James Tarmy has a detailed look at the Olnick collection at Christie’s which typfies the market these days. Here are works by big names at single-digit seven-figure prices at the top tend and working down into solid day sale numbers.
Sylvia Olnick, who died at 97 this Summer, was committed collector who regularly patrolled the gallery waterfront building a highly personal collection:
In total, the estate is auctioning 58 objects, which are expected to sell for “in excess of” $20 million.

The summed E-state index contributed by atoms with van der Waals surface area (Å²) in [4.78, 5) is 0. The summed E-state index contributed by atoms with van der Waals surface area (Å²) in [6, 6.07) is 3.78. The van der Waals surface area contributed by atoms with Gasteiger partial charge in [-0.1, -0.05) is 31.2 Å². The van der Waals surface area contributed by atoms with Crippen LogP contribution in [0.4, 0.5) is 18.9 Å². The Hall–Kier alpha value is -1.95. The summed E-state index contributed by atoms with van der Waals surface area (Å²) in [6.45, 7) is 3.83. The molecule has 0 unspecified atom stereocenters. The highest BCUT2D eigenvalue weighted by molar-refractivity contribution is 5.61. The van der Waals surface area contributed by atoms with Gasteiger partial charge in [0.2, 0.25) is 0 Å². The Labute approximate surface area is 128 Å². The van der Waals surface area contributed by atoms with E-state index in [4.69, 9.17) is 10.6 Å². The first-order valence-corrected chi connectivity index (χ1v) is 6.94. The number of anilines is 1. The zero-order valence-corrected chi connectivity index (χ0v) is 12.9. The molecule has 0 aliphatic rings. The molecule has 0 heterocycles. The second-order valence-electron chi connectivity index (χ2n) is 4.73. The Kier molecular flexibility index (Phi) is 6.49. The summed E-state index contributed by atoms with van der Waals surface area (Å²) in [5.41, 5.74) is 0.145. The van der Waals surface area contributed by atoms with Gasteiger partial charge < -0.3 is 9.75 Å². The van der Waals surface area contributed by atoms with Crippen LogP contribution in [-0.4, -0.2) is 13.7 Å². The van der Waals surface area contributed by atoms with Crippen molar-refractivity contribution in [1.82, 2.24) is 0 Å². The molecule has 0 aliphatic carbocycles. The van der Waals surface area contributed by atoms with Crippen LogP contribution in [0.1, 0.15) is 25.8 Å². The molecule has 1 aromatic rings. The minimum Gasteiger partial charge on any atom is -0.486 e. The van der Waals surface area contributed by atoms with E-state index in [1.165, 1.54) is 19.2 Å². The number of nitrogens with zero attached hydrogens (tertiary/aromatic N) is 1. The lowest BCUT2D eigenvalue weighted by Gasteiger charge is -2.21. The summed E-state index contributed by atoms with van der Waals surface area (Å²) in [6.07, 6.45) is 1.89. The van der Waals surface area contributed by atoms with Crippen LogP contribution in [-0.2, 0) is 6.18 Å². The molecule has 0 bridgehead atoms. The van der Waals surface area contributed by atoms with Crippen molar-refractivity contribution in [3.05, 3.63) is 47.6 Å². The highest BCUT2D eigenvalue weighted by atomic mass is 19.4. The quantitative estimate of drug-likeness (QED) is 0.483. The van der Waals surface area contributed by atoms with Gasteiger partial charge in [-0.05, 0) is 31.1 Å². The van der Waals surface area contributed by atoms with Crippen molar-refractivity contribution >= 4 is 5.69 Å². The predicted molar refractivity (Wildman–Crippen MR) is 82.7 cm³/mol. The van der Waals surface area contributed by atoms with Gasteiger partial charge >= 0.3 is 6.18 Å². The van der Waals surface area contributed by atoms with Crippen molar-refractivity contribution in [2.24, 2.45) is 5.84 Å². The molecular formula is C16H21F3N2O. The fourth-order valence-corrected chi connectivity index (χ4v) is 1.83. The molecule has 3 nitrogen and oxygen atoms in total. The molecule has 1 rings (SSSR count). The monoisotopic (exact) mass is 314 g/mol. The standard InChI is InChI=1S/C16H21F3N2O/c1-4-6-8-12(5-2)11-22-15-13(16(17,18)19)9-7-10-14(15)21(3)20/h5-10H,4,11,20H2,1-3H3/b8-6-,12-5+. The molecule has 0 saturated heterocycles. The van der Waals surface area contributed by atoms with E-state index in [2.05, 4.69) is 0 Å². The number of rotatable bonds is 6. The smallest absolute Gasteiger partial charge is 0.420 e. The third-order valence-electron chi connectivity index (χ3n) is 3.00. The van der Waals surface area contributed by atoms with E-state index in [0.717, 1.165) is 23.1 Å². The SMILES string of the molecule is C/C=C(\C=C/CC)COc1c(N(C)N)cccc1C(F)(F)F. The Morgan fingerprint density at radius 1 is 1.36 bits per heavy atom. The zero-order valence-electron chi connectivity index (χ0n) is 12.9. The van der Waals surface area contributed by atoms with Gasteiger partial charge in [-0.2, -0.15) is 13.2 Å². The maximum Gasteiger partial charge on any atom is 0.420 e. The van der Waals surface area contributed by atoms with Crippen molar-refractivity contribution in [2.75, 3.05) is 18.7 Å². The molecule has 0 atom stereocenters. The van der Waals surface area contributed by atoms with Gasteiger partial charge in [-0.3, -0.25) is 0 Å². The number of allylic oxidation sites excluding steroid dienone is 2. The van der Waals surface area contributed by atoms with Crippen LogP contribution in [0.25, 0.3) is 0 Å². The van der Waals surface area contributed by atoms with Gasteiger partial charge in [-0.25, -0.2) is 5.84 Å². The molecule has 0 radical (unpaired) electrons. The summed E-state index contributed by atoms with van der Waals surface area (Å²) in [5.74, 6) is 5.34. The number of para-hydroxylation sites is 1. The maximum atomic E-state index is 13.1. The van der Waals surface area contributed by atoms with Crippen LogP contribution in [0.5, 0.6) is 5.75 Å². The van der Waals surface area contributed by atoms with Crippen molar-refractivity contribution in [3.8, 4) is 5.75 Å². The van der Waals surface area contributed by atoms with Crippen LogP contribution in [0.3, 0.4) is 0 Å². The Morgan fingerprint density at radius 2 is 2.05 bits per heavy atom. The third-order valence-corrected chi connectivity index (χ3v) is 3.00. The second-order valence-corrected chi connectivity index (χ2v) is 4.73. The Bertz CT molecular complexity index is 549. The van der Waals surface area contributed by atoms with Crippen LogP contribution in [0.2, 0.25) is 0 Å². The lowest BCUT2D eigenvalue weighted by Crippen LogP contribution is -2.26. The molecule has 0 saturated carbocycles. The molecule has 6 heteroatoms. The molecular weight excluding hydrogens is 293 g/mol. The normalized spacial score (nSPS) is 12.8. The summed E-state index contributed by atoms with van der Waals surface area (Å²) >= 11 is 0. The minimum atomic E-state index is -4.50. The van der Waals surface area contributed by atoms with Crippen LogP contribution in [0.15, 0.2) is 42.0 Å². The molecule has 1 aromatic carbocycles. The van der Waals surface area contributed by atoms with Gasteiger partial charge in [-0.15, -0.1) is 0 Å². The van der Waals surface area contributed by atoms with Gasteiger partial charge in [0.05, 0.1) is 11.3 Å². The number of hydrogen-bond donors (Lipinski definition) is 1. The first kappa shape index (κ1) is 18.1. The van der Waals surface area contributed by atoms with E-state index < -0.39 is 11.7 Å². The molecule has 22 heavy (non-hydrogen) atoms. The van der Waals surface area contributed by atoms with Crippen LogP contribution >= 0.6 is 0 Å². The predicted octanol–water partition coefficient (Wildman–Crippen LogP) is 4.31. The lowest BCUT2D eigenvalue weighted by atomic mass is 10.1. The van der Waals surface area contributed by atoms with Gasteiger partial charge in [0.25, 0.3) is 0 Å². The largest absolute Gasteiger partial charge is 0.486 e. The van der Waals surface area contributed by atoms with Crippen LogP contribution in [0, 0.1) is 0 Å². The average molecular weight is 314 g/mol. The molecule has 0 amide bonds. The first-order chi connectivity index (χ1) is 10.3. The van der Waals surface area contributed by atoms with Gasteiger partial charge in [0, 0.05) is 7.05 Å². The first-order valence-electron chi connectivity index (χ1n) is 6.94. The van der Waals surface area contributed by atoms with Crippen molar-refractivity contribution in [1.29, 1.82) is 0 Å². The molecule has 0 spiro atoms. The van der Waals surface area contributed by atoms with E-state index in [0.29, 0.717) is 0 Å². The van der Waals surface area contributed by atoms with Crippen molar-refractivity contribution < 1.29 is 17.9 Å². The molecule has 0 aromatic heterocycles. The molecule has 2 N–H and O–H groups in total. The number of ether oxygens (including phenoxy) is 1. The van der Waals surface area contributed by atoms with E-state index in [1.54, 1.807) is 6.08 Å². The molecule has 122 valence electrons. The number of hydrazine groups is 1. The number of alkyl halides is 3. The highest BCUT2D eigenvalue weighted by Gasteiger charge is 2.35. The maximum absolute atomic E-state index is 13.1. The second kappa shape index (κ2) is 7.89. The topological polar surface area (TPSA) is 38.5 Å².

Thirty-five artworks will be sold at Christie’s November postwar and contemporary sales—six in the more prestigious contemporary art evening sale and 29 in the day sales. […]
The estate’s leading lot is a geometric acrylic and graphic on canvas work by Agnes Martin, Untitled #6 from 1983, which is expected to sell for $5 million to $7 million. The second-highest estimated lot is a sculpture by Roy Lichtenstein, Sleeping Muse, from 1983, which carries an estimate of $3.5 million to $5.5 million. […]
Other top lots include a work by Josef Albers, Homage to the Square, from 1973, estimated at $900,000 to $1.2 million; a vivid 1979 oil painting by Roy Lichtenstein, Despair, estimated at $1.5 million to $2.5 million, and an oil-and-silkscreen-on-canvas work from 1963 by Robert Rauschenberg, Untitled (#3), which carries an estimate of $2.5 million to $3.5 million.